After spending a couple of hours in the Orange  County Museum of Art, Brad and I drove to the Pomona College Museum of Art.  There we met my friend Frances Pohl (author of Framing America, a popular textbook on American art), and viewed the show It Happened at Pomona:  Art at the Edge of Los Angeles, 1969-1973.  This exhibition is actually three consecutive shows that focus on the curators Hal Glicksman and Helene Winer who brought cutting-edge art to the Museum from 1969 to 1972.  On view for the second show, which we saw, were early works by John Baldessari, Chris Burden, Allen Ruppersberg, William Wegman, the hapless Bas Jan Ader (who needs the dissertation),  and others.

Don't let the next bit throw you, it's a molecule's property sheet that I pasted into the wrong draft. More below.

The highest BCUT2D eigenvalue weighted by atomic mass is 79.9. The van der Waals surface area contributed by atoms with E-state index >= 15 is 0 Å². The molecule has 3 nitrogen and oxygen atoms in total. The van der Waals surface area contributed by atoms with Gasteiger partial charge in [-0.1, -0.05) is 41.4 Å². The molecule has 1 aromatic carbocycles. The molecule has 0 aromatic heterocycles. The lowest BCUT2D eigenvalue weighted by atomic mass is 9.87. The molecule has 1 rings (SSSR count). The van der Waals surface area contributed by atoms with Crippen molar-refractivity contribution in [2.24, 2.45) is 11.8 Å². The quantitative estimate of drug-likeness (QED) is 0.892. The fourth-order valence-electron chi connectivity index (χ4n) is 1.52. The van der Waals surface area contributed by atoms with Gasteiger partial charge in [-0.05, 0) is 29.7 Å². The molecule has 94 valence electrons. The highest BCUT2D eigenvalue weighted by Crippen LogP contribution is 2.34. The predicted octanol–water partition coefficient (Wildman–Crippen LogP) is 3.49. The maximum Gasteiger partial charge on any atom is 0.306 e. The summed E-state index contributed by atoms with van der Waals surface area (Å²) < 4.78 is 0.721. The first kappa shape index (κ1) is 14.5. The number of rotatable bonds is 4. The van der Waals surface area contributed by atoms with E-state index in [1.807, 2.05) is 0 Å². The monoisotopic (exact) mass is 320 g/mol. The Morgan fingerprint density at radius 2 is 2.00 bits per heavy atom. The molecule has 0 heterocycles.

Frances then got some official to open the Pomona dining hall, then under construction, for us to view Orozco’s magnificent mural Prometheus, itself a justification to visit Pomona.  The less-well-known murals by Rico Lebrun murals on the theme of Genesis, were hiding behind the arches to a staircase in another part of the campus.  According to the Museum’s website,  the artist wanted to show the “beginning of form”; the result is imposing, but rather histrionic and confusing.   Even Peter Selz, the West Coast critic, curator, and art historian, who always had a predilection toward expressionism, could not muster much enthusiasm.  In the one sentence Selz offered the website, he said of Lebrun:  “By and large, he stands as a controversial and solitary figure, and the Genesis mural, a religious painting created during a non-religious age, remains a unique act."